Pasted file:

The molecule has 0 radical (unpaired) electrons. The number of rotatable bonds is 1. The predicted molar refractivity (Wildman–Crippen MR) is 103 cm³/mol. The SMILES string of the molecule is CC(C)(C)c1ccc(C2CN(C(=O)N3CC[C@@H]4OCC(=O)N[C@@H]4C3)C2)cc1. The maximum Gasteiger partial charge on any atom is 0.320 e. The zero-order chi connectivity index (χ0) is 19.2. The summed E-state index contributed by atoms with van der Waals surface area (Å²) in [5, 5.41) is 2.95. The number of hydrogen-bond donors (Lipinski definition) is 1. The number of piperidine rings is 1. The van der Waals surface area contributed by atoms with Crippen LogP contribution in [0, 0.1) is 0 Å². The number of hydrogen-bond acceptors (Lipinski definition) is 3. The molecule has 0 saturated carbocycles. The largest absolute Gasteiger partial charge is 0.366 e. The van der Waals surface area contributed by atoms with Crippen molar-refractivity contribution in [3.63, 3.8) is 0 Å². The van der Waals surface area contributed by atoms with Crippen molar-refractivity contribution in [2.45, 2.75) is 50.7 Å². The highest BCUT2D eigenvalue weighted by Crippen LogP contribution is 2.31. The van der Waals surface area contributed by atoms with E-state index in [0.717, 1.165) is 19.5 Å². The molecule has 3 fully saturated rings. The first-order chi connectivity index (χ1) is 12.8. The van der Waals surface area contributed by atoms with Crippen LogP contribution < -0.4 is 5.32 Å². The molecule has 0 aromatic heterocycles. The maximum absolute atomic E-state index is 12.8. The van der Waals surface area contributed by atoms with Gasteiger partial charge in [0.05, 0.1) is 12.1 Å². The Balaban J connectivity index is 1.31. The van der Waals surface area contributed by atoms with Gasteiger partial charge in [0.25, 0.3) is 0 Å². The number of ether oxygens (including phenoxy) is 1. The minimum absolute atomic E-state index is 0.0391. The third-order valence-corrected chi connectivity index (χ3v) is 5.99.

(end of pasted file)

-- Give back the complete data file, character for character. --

The molecule has 0 radical (unpaired) electrons. The number of rotatable bonds is 1. The predicted molar refractivity (Wildman–Crippen MR) is 103 cm³/mol. The SMILES string of the molecule is CC(C)(C)c1ccc(C2CN(C(=O)N3CC[C@@H]4OCC(=O)N[C@@H]4C3)C2)cc1. The maximum Gasteiger partial charge on any atom is 0.320 e. The zero-order chi connectivity index (χ0) is 19.2. The summed E-state index contributed by atoms with van der Waals surface area (Å²) in [5, 5.41) is 2.95. The number of hydrogen-bond donors (Lipinski definition) is 1. The number of piperidine rings is 1. The van der Waals surface area contributed by atoms with Crippen LogP contribution in [0, 0.1) is 0 Å². The number of hydrogen-bond acceptors (Lipinski definition) is 3. The molecule has 0 saturated carbocycles. The largest absolute Gasteiger partial charge is 0.366 e. The van der Waals surface area contributed by atoms with Crippen molar-refractivity contribution in [3.63, 3.8) is 0 Å². The van der Waals surface area contributed by atoms with Crippen molar-refractivity contribution in [2.45, 2.75) is 50.7 Å². The highest BCUT2D eigenvalue weighted by Crippen LogP contribution is 2.31. The van der Waals surface area contributed by atoms with E-state index in [0.717, 1.165) is 19.5 Å². The molecule has 3 fully saturated rings. The first-order chi connectivity index (χ1) is 12.8. The van der Waals surface area contributed by atoms with Crippen LogP contribution < -0.4 is 5.32 Å². The molecule has 0 aromatic heterocycles. The maximum absolute atomic E-state index is 12.8. The van der Waals surface area contributed by atoms with Gasteiger partial charge in [0.05, 0.1) is 12.1 Å². The Balaban J connectivity index is 1.31. The van der Waals surface area contributed by atoms with Gasteiger partial charge in [0.25, 0.3) is 0 Å². The number of ether oxygens (including phenoxy) is 1. The minimum absolute atomic E-state index is 0.0391. The third-order valence-corrected chi connectivity index (χ3v) is 5.99.